Friday, June 14, 2024

Escapist Play vs Cathartic Play in RPGs

On Sunday, I've been invited to take part in a play test session for a local guy (I've never met him before) who is working on his own game. Of course I said yes. 

He sent us a message a week or so ago with a few options for a setting for the play test. 

  • American Western
  • Late Middle Ages
  • Modern Day
  • Warhammer 40k
  • Near-Future Sci-fi
  • Viking Age

Viking Age ended up the winner, which is good. It was my #1 choice out of those (WH40K being bottom of the barrel for me).

I don't know much about the system yet (I was told "Bring 4d6 and a pen, not a pencil"), but from a few clues, and from a message he sent yesterday with some of his expectations for the game (not just vikings, but 8th Century horror set in Northern Europe at the dawn of the Viking Age), it was pretty obvious to me that he's working on a Forge style Story Game, rather than an old school or new school style Adventure Game. 

I'm not the biggest fan of the story games side of the hobby. I haven't had the best experience with them, because I find that either the mechanics support a GAME, in which case it takes a lot of force to make the right sort of story emerge, or else the mechanics support a STORY, in which case there's not really a lot of relevant game play to keep things interesting. 

I'll post my thoughts on the session, his game system, and everything next week, of course. For now, though, preparing for this game has got me thinking about that dichotomy. 

JB at BX Blackrazor has started calling his games Fantasy Adventure Games (FAGs... yeah, he knows) rather than RPGs. I think he may be on to something. Whether it's OD&D, Gamma World, 5E D&D, Traveller, any of the myriad of Palladium system games, various licensed property games like any edition of a Star Wars RPG, they all have one thing in common. They're primarily escapist. 

You get to create a character and go on adventures. Maybe you become a great hero or villain, maybe you get slain by a kobold or shot by the first stormtrooper to cross your path. It's exciting, it's fun, it's a way to get away from all the stress of your daily life. 

It's like going to see the latest MCU movie in the theater. A fun afternoon. Or it's supposed to be, anyway.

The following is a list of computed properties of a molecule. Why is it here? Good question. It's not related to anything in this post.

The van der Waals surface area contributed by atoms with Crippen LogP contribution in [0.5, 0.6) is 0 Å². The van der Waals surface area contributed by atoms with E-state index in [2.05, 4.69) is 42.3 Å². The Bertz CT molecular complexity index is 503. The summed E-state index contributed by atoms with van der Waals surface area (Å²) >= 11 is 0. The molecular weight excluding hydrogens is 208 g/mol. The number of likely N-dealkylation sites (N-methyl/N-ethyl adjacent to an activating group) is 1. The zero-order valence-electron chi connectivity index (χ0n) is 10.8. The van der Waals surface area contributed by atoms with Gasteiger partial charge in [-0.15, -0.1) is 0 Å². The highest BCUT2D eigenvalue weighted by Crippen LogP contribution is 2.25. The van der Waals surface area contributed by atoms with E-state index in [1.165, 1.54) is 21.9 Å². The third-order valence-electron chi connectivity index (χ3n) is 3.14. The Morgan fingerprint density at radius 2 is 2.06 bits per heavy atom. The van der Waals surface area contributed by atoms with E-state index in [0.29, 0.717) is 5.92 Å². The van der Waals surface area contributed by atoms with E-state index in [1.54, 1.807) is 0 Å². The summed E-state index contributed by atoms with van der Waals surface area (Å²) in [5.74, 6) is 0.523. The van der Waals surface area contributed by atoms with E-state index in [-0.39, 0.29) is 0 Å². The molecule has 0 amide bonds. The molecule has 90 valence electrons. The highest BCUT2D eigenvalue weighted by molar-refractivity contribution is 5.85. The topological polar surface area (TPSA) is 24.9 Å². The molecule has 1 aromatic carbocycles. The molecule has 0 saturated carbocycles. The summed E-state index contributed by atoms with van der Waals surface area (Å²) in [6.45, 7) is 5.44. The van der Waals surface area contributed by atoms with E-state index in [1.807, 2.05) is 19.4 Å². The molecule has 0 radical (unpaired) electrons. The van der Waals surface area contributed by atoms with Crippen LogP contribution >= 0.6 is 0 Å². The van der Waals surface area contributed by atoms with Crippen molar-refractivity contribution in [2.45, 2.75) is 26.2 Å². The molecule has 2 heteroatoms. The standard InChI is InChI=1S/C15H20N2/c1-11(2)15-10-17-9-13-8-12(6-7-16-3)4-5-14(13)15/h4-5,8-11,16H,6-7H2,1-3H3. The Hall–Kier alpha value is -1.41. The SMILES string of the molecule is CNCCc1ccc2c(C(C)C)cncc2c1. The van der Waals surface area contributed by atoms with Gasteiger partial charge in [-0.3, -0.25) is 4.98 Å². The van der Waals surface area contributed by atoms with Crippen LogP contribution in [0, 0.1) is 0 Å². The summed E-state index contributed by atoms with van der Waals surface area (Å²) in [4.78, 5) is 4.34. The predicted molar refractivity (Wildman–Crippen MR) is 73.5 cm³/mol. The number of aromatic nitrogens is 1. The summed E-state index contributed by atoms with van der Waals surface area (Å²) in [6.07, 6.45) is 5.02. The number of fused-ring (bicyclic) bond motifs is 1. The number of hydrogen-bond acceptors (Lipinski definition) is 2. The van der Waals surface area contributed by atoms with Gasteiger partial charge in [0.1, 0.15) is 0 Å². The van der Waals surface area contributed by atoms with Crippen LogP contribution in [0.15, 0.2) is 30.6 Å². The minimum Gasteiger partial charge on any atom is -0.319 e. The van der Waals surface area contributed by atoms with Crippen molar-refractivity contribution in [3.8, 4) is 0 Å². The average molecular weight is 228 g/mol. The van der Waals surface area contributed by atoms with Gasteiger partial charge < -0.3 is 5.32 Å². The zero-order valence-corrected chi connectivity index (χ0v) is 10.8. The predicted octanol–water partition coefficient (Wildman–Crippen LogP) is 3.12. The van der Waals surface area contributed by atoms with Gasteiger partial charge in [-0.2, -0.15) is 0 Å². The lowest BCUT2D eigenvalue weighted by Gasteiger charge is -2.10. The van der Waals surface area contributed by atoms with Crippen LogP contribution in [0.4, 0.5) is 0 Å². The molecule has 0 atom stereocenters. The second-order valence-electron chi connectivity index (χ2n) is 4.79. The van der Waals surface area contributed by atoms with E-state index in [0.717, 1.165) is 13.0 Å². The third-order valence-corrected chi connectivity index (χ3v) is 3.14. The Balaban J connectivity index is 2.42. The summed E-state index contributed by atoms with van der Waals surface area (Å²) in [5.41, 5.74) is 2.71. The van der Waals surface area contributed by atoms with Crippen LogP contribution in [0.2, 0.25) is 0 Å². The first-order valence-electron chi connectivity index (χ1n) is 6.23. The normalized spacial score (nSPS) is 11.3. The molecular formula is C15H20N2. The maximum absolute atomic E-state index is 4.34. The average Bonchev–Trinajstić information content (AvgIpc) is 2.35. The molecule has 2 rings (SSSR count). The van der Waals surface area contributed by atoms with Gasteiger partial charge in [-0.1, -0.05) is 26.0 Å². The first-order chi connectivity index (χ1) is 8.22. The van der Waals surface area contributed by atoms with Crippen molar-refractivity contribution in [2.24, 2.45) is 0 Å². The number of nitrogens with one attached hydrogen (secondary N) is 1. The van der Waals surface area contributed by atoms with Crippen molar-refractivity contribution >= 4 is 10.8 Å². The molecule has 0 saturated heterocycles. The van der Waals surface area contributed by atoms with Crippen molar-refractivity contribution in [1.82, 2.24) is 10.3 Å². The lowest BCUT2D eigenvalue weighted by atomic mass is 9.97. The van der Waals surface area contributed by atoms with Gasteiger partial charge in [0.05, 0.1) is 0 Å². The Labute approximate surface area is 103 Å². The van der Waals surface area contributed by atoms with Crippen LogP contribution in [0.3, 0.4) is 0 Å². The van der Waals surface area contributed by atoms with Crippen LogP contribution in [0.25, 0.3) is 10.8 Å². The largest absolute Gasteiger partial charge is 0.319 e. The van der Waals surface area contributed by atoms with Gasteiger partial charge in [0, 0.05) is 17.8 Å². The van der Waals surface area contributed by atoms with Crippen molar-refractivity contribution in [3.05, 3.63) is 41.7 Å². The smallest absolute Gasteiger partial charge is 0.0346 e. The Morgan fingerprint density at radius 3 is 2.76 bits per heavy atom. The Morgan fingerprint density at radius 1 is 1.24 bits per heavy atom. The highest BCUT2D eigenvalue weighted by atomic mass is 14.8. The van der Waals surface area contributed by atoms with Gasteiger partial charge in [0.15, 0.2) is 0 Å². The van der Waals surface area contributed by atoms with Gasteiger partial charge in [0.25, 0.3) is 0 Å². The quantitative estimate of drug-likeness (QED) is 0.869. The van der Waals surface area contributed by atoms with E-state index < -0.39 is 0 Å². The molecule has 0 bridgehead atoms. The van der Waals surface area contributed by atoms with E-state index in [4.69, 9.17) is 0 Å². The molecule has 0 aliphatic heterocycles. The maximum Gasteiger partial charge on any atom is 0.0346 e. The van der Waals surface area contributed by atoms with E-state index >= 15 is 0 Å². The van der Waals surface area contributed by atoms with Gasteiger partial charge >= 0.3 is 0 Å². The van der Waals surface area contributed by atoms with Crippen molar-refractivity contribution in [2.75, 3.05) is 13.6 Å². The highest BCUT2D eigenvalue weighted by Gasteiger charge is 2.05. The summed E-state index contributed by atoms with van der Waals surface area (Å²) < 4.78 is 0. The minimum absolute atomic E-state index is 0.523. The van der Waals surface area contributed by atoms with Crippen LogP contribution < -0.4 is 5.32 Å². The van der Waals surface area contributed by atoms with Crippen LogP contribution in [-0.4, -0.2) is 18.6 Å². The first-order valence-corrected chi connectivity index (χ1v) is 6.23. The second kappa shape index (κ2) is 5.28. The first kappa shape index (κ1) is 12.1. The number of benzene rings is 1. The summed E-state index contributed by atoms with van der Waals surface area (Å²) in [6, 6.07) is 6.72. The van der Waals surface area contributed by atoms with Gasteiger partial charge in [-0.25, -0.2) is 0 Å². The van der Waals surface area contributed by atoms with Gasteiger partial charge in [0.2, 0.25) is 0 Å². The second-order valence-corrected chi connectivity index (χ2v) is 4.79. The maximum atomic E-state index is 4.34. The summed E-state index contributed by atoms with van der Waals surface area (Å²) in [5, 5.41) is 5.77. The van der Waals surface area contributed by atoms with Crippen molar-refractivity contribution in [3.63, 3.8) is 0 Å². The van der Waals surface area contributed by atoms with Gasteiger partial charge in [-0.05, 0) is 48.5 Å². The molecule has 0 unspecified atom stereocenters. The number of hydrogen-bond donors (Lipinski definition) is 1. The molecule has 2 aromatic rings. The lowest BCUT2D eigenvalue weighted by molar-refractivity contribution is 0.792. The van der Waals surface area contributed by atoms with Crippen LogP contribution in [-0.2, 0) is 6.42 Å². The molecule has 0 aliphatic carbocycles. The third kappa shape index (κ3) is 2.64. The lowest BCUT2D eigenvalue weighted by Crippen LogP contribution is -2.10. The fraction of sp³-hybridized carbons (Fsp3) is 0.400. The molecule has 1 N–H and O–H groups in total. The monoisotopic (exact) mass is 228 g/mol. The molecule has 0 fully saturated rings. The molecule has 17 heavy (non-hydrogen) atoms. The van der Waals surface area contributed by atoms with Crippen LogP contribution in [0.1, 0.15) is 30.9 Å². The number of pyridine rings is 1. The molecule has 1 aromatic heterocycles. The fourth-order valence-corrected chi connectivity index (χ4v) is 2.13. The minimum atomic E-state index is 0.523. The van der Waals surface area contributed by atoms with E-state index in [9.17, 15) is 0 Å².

Sometimes, that silly popcorn movie of a game impacts you deeply in some way. And when it does, it makes us love the game all the more. But we're not expecting the game to change us in a deep way every session. It's part of the game, actually. Whether the session will be exciting or boring, pedestrian or deeply moving...that's all up to chance. It's unexpected. 

Story Games in the mold of The Forge, however, are typically designed to emulate fiction. They want that Three Act, or Five Act, structure that movies have. They also tend to try and explore some theme, linked to emotion and trying to get into the head of someone going through some shit. In that sense, they are a lot closer to the origins of Role Play as a psychotherapy. You're there to explore emotional impacts, traumas, and hard moral decisions in the game. And if the game is well designed, you'll also create an interesting narrative out of the experience. 

It's like going to see an art film at a film festival. It's cathartic. Or is supposed to be, anyway. 

Sometimes, though, that deeply moving, lovingly crafted art film is just a boring dud. You come away from it feeling like you just wasted a few hours of your life, because you couldn't connect to the characters, and the story was purposefully vague or anti-climactic to make some sort of statement. Maybe you kind of get what they were going for, but you still didn't really enjoy the experience. 

And I think for me, one of the reasons this always seems to happen to me when I play more narrative-focused Forge style games, is that I know how the sausage is made. I've studied creative writing and screenwriting. I've been a DM for 4 decades now. I've got insider knowledge on both ends. 

Being able to see how the game mechanics are supposed to craft a five act structure, or manipulate you into feeling just this sort of way about the events in the game...well, I see through it. 

It turns what should be an entertaining, if challenging, art film experience (or literary novel read, take your pick) and turns it into one of those poorly made films where you see every "twist" coming a mile away. Or at least it seems like that for me.